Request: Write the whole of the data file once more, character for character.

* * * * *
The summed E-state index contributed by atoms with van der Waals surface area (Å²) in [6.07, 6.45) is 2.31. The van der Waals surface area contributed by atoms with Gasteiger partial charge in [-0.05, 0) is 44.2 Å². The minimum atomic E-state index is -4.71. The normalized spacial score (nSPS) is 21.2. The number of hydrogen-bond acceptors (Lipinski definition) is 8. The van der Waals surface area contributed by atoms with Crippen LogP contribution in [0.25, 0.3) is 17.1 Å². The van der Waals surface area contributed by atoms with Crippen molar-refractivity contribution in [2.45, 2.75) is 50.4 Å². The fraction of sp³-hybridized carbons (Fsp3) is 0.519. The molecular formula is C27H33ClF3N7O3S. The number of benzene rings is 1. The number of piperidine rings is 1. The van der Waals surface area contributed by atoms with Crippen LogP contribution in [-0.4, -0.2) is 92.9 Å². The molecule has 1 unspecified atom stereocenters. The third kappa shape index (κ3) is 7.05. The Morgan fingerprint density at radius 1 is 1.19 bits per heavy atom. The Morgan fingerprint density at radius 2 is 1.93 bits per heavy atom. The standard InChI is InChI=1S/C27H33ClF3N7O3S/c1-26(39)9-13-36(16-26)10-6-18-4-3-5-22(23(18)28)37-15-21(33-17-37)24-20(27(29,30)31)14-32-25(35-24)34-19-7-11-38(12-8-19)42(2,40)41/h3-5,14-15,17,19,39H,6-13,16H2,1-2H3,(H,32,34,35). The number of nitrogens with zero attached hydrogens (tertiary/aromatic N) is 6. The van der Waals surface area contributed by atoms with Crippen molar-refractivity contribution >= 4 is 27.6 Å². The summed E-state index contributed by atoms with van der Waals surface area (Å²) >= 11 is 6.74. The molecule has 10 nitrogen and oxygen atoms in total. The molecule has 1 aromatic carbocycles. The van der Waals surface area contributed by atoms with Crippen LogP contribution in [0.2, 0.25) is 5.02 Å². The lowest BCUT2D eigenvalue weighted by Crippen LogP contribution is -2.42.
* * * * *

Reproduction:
The summed E-state index contributed by atoms with van der Waals surface area (Å²) in [6.07, 6.45) is 2.31. The van der Waals surface area contributed by atoms with Gasteiger partial charge in [-0.05, 0) is 44.2 Å². The minimum atomic E-state index is -4.71. The normalized spacial score (nSPS) is 21.2. The number of hydrogen-bond acceptors (Lipinski definition) is 8. The van der Waals surface area contributed by atoms with Crippen LogP contribution in [0.25, 0.3) is 17.1 Å². The van der Waals surface area contributed by atoms with Crippen molar-refractivity contribution in [2.45, 2.75) is 50.4 Å². The fraction of sp³-hybridized carbons (Fsp3) is 0.519. The molecular formula is C27H33ClF3N7O3S. The number of benzene rings is 1. The number of piperidine rings is 1. The van der Waals surface area contributed by atoms with Crippen LogP contribution in [-0.4, -0.2) is 92.9 Å². The molecule has 1 unspecified atom stereocenters. The third kappa shape index (κ3) is 7.05. The Morgan fingerprint density at radius 1 is 1.19 bits per heavy atom. The Morgan fingerprint density at radius 2 is 1.93 bits per heavy atom. The standard InChI is InChI=1S/C27H33ClF3N7O3S/c1-26(39)9-13-36(16-26)10-6-18-4-3-5-22(23(18)28)37-15-21(33-17-37)24-20(27(29,30)31)14-32-25(35-24)34-19-7-11-38(12-8-19)42(2,40)41/h3-5,14-15,17,19,39H,6-13,16H2,1-2H3,(H,32,34,35). The number of nitrogens with zero attached hydrogens (tertiary/aromatic N) is 6. The van der Waals surface area contributed by atoms with Crippen molar-refractivity contribution >= 4 is 27.6 Å². The summed E-state index contributed by atoms with van der Waals surface area (Å²) >= 11 is 6.74. The molecule has 10 nitrogen and oxygen atoms in total. The molecule has 1 aromatic carbocycles. The van der Waals surface area contributed by atoms with Crippen LogP contribution in [0.2, 0.25) is 5.02 Å². The lowest BCUT2D eigenvalue weighted by Crippen LogP contribution is -2.42.